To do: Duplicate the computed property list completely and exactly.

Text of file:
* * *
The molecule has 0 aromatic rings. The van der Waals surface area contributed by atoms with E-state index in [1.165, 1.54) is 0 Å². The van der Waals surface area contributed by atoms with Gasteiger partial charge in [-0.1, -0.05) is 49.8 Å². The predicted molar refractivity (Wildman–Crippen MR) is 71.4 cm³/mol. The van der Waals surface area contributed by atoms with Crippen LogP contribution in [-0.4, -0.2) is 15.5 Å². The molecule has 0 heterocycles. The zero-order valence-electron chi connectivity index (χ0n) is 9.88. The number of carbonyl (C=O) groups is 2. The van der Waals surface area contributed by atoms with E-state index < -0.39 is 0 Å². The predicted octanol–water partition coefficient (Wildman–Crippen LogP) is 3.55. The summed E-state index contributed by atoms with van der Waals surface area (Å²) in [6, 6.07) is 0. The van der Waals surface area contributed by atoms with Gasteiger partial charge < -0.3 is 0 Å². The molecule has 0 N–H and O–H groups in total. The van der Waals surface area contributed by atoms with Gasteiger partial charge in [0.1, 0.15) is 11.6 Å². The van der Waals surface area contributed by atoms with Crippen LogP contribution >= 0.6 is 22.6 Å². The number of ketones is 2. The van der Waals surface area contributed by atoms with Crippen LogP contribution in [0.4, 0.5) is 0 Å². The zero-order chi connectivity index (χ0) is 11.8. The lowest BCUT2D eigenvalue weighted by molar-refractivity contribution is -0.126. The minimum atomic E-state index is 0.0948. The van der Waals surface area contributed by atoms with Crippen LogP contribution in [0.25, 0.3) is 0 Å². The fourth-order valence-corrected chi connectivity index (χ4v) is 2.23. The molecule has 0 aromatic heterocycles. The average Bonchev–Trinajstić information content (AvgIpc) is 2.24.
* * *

The molecule has 0 aromatic rings. The van der Waals surface area contributed by atoms with E-state index in [1.165, 1.54) is 0 Å². The van der Waals surface area contributed by atoms with Gasteiger partial charge in [-0.1, -0.05) is 49.8 Å². The predicted molar refractivity (Wildman–Crippen MR) is 71.4 cm³/mol. The van der Waals surface area contributed by atoms with Crippen LogP contribution in [-0.4, -0.2) is 15.5 Å². The molecule has 0 heterocycles. The zero-order valence-electron chi connectivity index (χ0n) is 9.88. The number of carbonyl (C=O) groups is 2. The van der Waals surface area contributed by atoms with E-state index < -0.39 is 0 Å². The predicted octanol–water partition coefficient (Wildman–Crippen LogP) is 3.55. The summed E-state index contributed by atoms with van der Waals surface area (Å²) in [6, 6.07) is 0. The van der Waals surface area contributed by atoms with Gasteiger partial charge < -0.3 is 0 Å². The molecule has 0 N–H and O–H groups in total. The van der Waals surface area contributed by atoms with Gasteiger partial charge in [0.1, 0.15) is 11.6 Å². The van der Waals surface area contributed by atoms with Crippen LogP contribution >= 0.6 is 22.6 Å². The number of ketones is 2. The van der Waals surface area contributed by atoms with Crippen LogP contribution in [0.4, 0.5) is 0 Å². The zero-order chi connectivity index (χ0) is 11.8. The lowest BCUT2D eigenvalue weighted by molar-refractivity contribution is -0.126. The minimum atomic E-state index is 0.0948. The van der Waals surface area contributed by atoms with Crippen LogP contribution in [0.25, 0.3) is 0 Å². The fourth-order valence-corrected chi connectivity index (χ4v) is 2.23. The molecule has 0 aromatic heterocycles. The average Bonchev–Trinajstić information content (AvgIpc) is 2.24.